March 22, 2017

Bridal Bouquet Flowers

This second of our 3-part series on “All About the Bouquet” will discuss the topic of what flowers to use in a bridal bouquet. In our last post we explored some of the words we designers use to describe the style and shape of a wedding bouquet: rounded, free-form, airy, trailing, and so on.  And now we’re going to take a look at one of the other factors that go into making your perfect bouquet: the bridal bouquet flowers – the flowers themselves!

Recipe of bridal bouquet flowers: dark peonies, roses, weigela, agonis, clematis - by Flora Nova Design Seattle

The Most Common Bridal Bouquet Flowers: Roses, Spray Roses, Peonies

Bridal bouquets come in all shapes and sizes. Some are composed of many types of flowers mixed together; others are made up of a grouping of only one type of flowers.  Some bouquets showcase flowers grown in a hothouse or halfway around the world; others are a vibrant display of seasonal flowers locally sourced.  In this romantic bridal bouquet, roses are the main attraction; sweet-smelling garden roses, fluffy spray roses, and creamy hybrid tea roses rub elbows with blush ranunculus and black and white anemones to create a classic rounded bouquet.

Bridal bouquet recipe for a round, dense bouquet of white and blush roses, garden roses, anemones, ranunculus - Bridal Bouquet Flowers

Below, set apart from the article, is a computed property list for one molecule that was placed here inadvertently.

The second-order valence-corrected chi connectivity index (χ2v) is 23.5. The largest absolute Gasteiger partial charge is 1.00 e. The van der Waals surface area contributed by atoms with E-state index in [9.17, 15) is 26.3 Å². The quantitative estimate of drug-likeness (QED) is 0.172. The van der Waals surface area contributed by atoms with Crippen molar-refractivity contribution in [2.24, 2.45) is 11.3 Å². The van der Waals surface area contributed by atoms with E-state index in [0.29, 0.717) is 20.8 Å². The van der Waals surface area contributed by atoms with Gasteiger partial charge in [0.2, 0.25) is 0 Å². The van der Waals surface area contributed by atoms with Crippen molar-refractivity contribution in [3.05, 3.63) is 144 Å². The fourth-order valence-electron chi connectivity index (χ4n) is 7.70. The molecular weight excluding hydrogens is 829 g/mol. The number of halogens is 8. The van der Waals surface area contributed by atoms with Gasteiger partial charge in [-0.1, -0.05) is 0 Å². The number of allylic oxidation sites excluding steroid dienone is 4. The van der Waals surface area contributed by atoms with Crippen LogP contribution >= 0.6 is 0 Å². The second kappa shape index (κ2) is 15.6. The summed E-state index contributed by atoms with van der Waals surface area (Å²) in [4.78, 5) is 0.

When it comes to choosing your flowers, roses are a classic choice and available year-round, as are mini calla lilies, and hydrangea. In these rounded bouquets below, you can see that roses and hydrangea are often used in bridal bouquets designed here at Flora Nova, and then partnered with seasonal touches to reflect the individual style and personality of each bride.

Greenery, Ferns, Foliages

We designers have a lot of fun playing around with our flowers — mixing seasons and textures and colors together to come up with a bouquet that is unique and eye-catching. For those brides not into the classic rounded bouquet of hydrangea and roses, greenery is often used to create a more free-form organic bouquet. In this bouquet, it is the maidenhair fern that captures the spotlight, and roses only play a supporting role.

Bridal bouquet flowers and recipe, with maidenhair fern, ivory roses, green hydrangea

Textures, Vines, Branches

As you can see, much like in our last post about style, these bouquets started simple but can get much more complex. Seasonal flowers like sweet peas, clematis vine, viburnum, dahlias, and peonies can pack a big visual punch. With phaleanopsis orchids you add a touch of glamour both when mixed into a bouquet or allowed to cascade freely down the front. In the third bouquet below, quince branches are even incorporated to create a truly unique, one-of-a-kind bouquet.

Well, so far in this series we’ve explored different ways you might express yourself in the overall style and shape of your bridal bouquet. And in this post you learned about the individual floral and textural elements that go into creating your perfect bouquet.  Next time we’ll take a look at bouquet pricing.  You’ve fallen in love with your perfect bouquet, now how will it fit into your wedding budget?

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